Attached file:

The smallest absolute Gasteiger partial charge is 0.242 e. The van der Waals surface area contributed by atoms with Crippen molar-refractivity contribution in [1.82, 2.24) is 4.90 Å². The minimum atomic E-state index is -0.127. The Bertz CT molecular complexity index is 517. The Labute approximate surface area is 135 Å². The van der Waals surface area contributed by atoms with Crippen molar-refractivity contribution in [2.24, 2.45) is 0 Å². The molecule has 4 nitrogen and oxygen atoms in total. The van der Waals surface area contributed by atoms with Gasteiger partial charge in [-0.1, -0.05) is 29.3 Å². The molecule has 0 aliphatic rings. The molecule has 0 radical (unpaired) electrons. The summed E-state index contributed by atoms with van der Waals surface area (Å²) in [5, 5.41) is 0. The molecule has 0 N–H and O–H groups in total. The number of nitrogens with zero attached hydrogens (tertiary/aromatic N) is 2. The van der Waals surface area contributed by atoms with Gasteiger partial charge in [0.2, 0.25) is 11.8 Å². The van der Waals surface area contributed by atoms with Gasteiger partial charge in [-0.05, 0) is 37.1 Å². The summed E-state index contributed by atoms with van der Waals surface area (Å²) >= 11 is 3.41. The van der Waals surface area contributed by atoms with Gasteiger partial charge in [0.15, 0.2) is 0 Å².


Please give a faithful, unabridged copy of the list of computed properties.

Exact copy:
The smallest absolute Gasteiger partial charge is 0.242 e. The van der Waals surface area contributed by atoms with Crippen molar-refractivity contribution in [1.82, 2.24) is 4.90 Å². The minimum atomic E-state index is -0.127. The Bertz CT molecular complexity index is 517. The Labute approximate surface area is 135 Å². The van der Waals surface area contributed by atoms with Crippen molar-refractivity contribution in [2.24, 2.45) is 0 Å². The molecule has 4 nitrogen and oxygen atoms in total. The van der Waals surface area contributed by atoms with Gasteiger partial charge in [-0.1, -0.05) is 29.3 Å². The molecule has 0 aliphatic rings. The molecule has 0 radical (unpaired) electrons. The summed E-state index contributed by atoms with van der Waals surface area (Å²) in [5, 5.41) is 0. The molecule has 0 N–H and O–H groups in total. The number of nitrogens with zero attached hydrogens (tertiary/aromatic N) is 2. The van der Waals surface area contributed by atoms with Gasteiger partial charge in [0.2, 0.25) is 11.8 Å². The van der Waals surface area contributed by atoms with Gasteiger partial charge in [-0.05, 0) is 37.1 Å². The summed E-state index contributed by atoms with van der Waals surface area (Å²) >= 11 is 3.41. The van der Waals surface area contributed by atoms with Gasteiger partial charge in [0.15, 0.2) is 0 Å².